The Language of Flowers by Vanessa Diffenbaugh

The Language of Flowers
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I’ve always believed that giving flowers meant something.  However, until I read this book, which explains the meaning of flowers that originated in the Victorian era, I had no idea how they could be used to communicate feelings.  Do flowers speak to us in this way ?  I really don’t know, but it’s nice to think so, and the author has wrapped this language into a wonderful story.

The Language of Flowers tells the story of Victoria, a girl who has never known the security of a real family or home, having been tossed around between foster homes as a child.  Switching between Victoria as a child and then as a young adult, the novel tells the story of her haunted past and how she came to love and understand this language of flowers, which eventually finds her love and happiness.  An easy read that was touching.

The Light of the World, A Memoir by Elizabeth Alexander

 

The Light of the World
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The book jacket states that Alexander writes “a lyrical celebration of a life well-lived.”  This is so true.  She beautifully illustrates the love she and her husband shared and the life they made together.  She also tells stories about her husband Ficre’s life (he was from Eritrea, in the Horn of Africa) as a chef and a painter.  Sadly, her husband died unexpectedly.  The story continues as she and her two sons slowly but surely make their way from grief to light.  The book is beautifully written and a fitting tribute to a wonderful and talented man.

Pretty Baby by Mary Kubica

Pretty Baby
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This is a new author to me, and I really enjoyed her writing.  This book is a great psychological thriller.  You don’t have a clue what is going to happen or what happened until the author reveals more details as the story unfolds until the bitter end.  The story is told from the three point of views of the main characters.  Willow, Heidi, and Chris all tell their parts of the story, how they are feeling, what’s happening with them . I enjoy books written in this manner.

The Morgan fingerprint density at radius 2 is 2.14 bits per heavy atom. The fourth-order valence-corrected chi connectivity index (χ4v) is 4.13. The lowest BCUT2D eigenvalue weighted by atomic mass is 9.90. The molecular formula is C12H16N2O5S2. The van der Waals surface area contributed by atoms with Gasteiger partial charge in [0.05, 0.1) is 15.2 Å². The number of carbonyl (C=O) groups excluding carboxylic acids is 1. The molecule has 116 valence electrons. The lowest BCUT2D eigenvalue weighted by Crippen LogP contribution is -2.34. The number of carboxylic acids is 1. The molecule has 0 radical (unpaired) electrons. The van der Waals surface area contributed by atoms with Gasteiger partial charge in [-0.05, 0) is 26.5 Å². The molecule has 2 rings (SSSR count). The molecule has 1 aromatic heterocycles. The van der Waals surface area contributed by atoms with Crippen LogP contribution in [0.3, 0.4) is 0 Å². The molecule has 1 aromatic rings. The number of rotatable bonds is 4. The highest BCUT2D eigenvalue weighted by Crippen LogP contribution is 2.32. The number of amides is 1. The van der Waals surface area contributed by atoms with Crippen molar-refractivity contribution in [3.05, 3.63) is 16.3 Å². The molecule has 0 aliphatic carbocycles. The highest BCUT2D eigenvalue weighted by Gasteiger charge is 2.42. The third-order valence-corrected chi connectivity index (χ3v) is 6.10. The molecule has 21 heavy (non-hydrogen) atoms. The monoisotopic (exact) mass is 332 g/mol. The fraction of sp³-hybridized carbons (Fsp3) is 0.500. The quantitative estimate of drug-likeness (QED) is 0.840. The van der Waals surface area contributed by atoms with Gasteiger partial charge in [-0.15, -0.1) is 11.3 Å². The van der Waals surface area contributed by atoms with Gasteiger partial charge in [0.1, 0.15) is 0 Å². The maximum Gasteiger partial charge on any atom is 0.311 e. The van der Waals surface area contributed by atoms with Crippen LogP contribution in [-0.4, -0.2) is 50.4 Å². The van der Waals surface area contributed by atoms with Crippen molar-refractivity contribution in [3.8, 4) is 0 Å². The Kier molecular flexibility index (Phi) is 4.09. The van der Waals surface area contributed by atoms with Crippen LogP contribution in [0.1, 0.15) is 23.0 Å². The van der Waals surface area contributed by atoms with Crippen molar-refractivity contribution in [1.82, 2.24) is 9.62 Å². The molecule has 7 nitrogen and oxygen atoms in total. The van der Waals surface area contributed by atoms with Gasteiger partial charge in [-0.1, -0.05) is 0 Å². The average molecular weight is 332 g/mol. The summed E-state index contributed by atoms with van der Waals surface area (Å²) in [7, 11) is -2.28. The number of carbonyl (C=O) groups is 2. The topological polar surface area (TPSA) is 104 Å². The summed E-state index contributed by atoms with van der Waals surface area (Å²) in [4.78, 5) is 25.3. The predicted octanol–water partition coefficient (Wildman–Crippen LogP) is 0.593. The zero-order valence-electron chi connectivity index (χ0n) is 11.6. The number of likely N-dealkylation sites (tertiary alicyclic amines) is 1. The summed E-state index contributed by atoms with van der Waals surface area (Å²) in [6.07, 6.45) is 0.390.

Heidi is a kind-hearted woman who is always taking in strays, so when she spots Willow (a homeless teenager with a baby), she takes her into home and offers her aid and kindness.   Heidi’s husband, Chris, and daughter, Zoe, are not too impressed.  Who is Willow?  Has Heidi done the right thing?  You wonder as you learn about the past history of Willow and the baby.   There are many underlying themes to the story as we learn the past of all the main characters.  I didn’t anticipate some of the twists.  If you enjoy thrillers, this is definitely a good choice.

We Never Asked for Wings by Vanessa Diffenbaugh

We Never Asked for Wings
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I’m always into trying new authors, and I did enjoy this novel.  The story dealt with problems immigrants in America face daily — their struggles to become a part of the American Dream and their hopes and fears.  The book had very realistic, multi-faceted characters.  The story centered on a woman named Letty who became a mother in her teenage years, but was never really involved in the upbringing of her children because her mother stepped in and took on the responsibility.  When Letty’s parents moved back to Mexico, she was forced to take over her children’s care and try to give them a better life so they wouldn’t make her mistakes.  An enjoyable and educational read.

Still Alice by Lisa Genova

Still Alice
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What a powerful book on such a tough subject.  You hear about Alzheimer’s Disease and you think older people.  This book, which has also been made into a movie, tells the story of a woman who is at the height of her career as a college professor when she is struck with this disease at the age of 50.  The author provides a really insightful and intuitive account of the world of early onset Alzheimer’s Disease, and how it takes your whole identity away.  It was really sad to read, but I finished it in three short days.  Definitely worth it.